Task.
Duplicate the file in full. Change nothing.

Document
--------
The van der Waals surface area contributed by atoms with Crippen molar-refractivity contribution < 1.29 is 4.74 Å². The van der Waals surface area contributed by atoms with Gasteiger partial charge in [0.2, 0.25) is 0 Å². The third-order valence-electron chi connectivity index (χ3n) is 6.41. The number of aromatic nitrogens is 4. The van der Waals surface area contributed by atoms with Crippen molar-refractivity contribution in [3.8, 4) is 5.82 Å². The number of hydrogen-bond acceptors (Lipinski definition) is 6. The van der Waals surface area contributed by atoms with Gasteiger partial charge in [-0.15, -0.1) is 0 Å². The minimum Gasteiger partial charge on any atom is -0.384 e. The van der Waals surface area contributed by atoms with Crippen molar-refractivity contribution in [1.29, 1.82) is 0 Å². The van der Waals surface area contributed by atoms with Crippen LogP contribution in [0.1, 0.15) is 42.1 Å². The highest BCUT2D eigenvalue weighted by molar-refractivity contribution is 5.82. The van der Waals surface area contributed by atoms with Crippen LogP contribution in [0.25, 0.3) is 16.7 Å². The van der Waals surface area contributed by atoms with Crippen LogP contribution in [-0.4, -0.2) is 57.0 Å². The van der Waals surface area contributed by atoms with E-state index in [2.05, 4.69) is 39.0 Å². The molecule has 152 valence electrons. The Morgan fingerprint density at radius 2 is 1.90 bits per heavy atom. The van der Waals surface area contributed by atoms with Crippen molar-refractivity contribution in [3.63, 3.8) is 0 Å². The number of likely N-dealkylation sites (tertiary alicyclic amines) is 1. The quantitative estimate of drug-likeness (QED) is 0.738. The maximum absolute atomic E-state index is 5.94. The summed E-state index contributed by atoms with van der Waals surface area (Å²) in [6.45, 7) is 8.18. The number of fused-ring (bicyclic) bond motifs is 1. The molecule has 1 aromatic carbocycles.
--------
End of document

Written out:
The van der Waals surface area contributed by atoms with Crippen molar-refractivity contribution < 1.29 is 4.74 Å². The van der Waals surface area contributed by atoms with Gasteiger partial charge in [0.2, 0.25) is 0 Å². The third-order valence-electron chi connectivity index (χ3n) is 6.41. The number of aromatic nitrogens is 4. The van der Waals surface area contributed by atoms with Crippen molar-refractivity contribution in [3.8, 4) is 5.82 Å². The number of hydrogen-bond acceptors (Lipinski definition) is 6. The van der Waals surface area contributed by atoms with Gasteiger partial charge in [-0.15, -0.1) is 0 Å². The minimum Gasteiger partial charge on any atom is -0.384 e. The van der Waals surface area contributed by atoms with Crippen molar-refractivity contribution in [1.29, 1.82) is 0 Å². The van der Waals surface area contributed by atoms with Crippen LogP contribution in [0.1, 0.15) is 42.1 Å². The highest BCUT2D eigenvalue weighted by molar-refractivity contribution is 5.82. The van der Waals surface area contributed by atoms with Crippen LogP contribution in [0.25, 0.3) is 16.7 Å². The van der Waals surface area contributed by atoms with Crippen LogP contribution in [-0.4, -0.2) is 57.0 Å². The van der Waals surface area contributed by atoms with E-state index in [2.05, 4.69) is 39.0 Å². The molecule has 152 valence electrons. The Morgan fingerprint density at radius 2 is 1.90 bits per heavy atom. The van der Waals surface area contributed by atoms with Crippen molar-refractivity contribution in [3.63, 3.8) is 0 Å². The number of likely N-dealkylation sites (tertiary alicyclic amines) is 1. The quantitative estimate of drug-likeness (QED) is 0.738. The maximum absolute atomic E-state index is 5.94. The summed E-state index contributed by atoms with van der Waals surface area (Å²) in [6.45, 7) is 8.18. The number of fused-ring (bicyclic) bond motifs is 1. The molecule has 1 aromatic carbocycles.